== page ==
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Baptism has been at the heart of the Christian faith since its inception. The roots of baptism, however, run much deeper than just the founding of the New Testament church. They run deep into the Old Testament and the covenant relationship that God has made with His people. In fact, we cannot understand new covenant baptism rightly if we do not have a healthy knowledge of the Old Testament signs and seals. Put another way, the covenant-keeping God has given His people visible signs and markers since the beginning, going all the way back to the two trees in the garden of Eden. Unfortunately, we live in a time of great biblical illiteracy. There is much confusion about what the Bible says about everything from the nature of God to a biblical understanding of man, and yes, even baptism. With so much confusion, it is important that we look at what baptism is in order to understand why it matters and how it is indispensable to the Christian.

A Sign and a Seal

First, baptism is a sign and a seal of the covenant that God has made with His people. It is a visible pointer to a greater reality. Initially, God gave the covenant sign of circumcision to Abraham in Genesis 17. This act of cutting away the flesh marked the covenant people of God and reminded them of the promises God had made to them. Yet, in Genesis 17:10, God calls circumcision “my covenant.” One may think of how the Lord Jesus, when He instituted the Lord’s Supper, poured out the wine and said, “This is my blood of the covenant” (Matt. 26:28). Neither circumcision nor the wine were the actual substance of the covenant, but they pointed to the reality of the covenant itself. There is such a close relationship between the sign and the thing signified (what Westminster Confession of Faith 27.2 calls a “sacramental union”) that we can point to one and mean the other.

Consider the analogy of a wedding ring. Wedding rings are not actually the marriage itself, but rather a sign that the one wearing it is in a marriage. The ring serves as a visible reminder that a married person is not his or her own but belongs to another. So it is with baptism. In baptism, we are given the sign of the new covenant people, pointing to our covenant relationship with the triune God to whom we belong. Christians belong to the triune God, and those who belong to Him need to bear His sign.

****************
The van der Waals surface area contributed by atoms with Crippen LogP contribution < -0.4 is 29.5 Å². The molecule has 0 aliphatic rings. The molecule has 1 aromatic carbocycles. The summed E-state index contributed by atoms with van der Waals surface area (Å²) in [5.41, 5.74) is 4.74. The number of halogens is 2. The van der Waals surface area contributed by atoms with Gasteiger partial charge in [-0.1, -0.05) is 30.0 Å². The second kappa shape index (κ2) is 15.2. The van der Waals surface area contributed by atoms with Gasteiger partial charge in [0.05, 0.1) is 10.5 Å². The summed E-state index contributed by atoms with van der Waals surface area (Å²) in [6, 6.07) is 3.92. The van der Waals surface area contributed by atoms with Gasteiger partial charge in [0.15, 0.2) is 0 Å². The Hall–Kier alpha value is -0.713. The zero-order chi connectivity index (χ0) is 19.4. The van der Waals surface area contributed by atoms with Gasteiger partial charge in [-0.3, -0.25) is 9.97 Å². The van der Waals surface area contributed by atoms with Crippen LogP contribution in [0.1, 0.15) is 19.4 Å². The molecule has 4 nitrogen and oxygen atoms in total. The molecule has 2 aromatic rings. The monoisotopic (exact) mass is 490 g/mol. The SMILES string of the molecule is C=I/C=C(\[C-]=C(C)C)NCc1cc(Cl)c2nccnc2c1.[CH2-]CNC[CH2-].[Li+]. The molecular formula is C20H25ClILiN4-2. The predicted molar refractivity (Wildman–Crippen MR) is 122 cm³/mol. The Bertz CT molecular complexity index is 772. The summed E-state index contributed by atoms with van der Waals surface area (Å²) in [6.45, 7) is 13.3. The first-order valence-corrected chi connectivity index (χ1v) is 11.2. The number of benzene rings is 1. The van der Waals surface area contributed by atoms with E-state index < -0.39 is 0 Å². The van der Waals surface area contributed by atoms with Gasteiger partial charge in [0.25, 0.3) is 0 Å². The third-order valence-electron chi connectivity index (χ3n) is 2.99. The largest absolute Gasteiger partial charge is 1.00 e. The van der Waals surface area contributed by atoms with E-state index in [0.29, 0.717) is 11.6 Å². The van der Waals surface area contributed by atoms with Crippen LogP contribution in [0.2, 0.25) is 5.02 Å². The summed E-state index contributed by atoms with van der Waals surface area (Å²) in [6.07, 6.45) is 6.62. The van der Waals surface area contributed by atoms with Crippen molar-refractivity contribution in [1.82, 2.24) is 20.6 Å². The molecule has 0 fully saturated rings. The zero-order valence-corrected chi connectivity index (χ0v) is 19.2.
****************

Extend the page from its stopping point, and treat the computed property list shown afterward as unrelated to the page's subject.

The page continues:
A New Name

In baptism, those who have received the sign of the covenant also receive a new name that relates to a new identity. The name we are given in baptism corresponds to the One into whom we are baptized. Consider Jesus’ command to go and baptize in the name of the Father, Son, and Spirit (Matt. 28:19). The Apostle Paul picks up on this idea when he says that “all of us who have been baptized into Christ Jesus were baptized into his death” (Rom. 6:3). He uses similar language in Galatians 3:27. Just as in the old covenant, when people were baptized “into Moses” during the exodus event (1 Cor. 10:2), we are baptized “into Christ” in the new exodus.

The covenant-keeping God has given His people visible signs and markers since the beginning, going all the way back to the two trees in the garden of Eden.

For the believer, this means that the most important fact about us is our union with Christ. We are “in Christ” in such a close manner that it can be said that when He died, we did too (Gal. 2:20), and when He rose and ascended to sit at the Father’s right hand, so too did we (Eph. 2:6). Today, there are many who are confused about their own identity. This has left many in a mass of confusion, depression, and despair. Yet, dear believer, you have the very name of the triune God upon you. Your identity is that you are one with the Lord Jesus Christ, a new creation who has been buried with Him in baptism and raised to walk in newness of life (Rom. 6:4–5). We must not listen to what the world or even our own flesh says about us, but rather, we must listen to what God says about us through our baptism.

Means of Grace

Lastly, baptism matters because it is a means of grace. We are weak and weary pilgrims on our way to the heavenly Zion, and we need sources of strength for our pilgrimage. Baptism serves as one of those sources of strength. God has given the church this ordinance to strengthen and nourish His people. This does not mean that baptism has any power in itself, but rather that the Holy Spirit uses the act of baptism to convey grace to God’s people when the sign is met with faith. Baptism strengthens our hearts in love for Christ as we are reminded that just as water makes one clean, Christ has washed us and made us clean by His blood. Our faith finds assurance as we watch water being poured out upon a receiver, reminding us that the Holy Spirit has been poured out on us and dwells in us. In moments of trial and temptation, when the devil assaults us at our weakest point, telling us that we could never be saved and that God could never love us, we can confidently respond with the words of Martin Luther: “I have been baptized! I have been baptized!”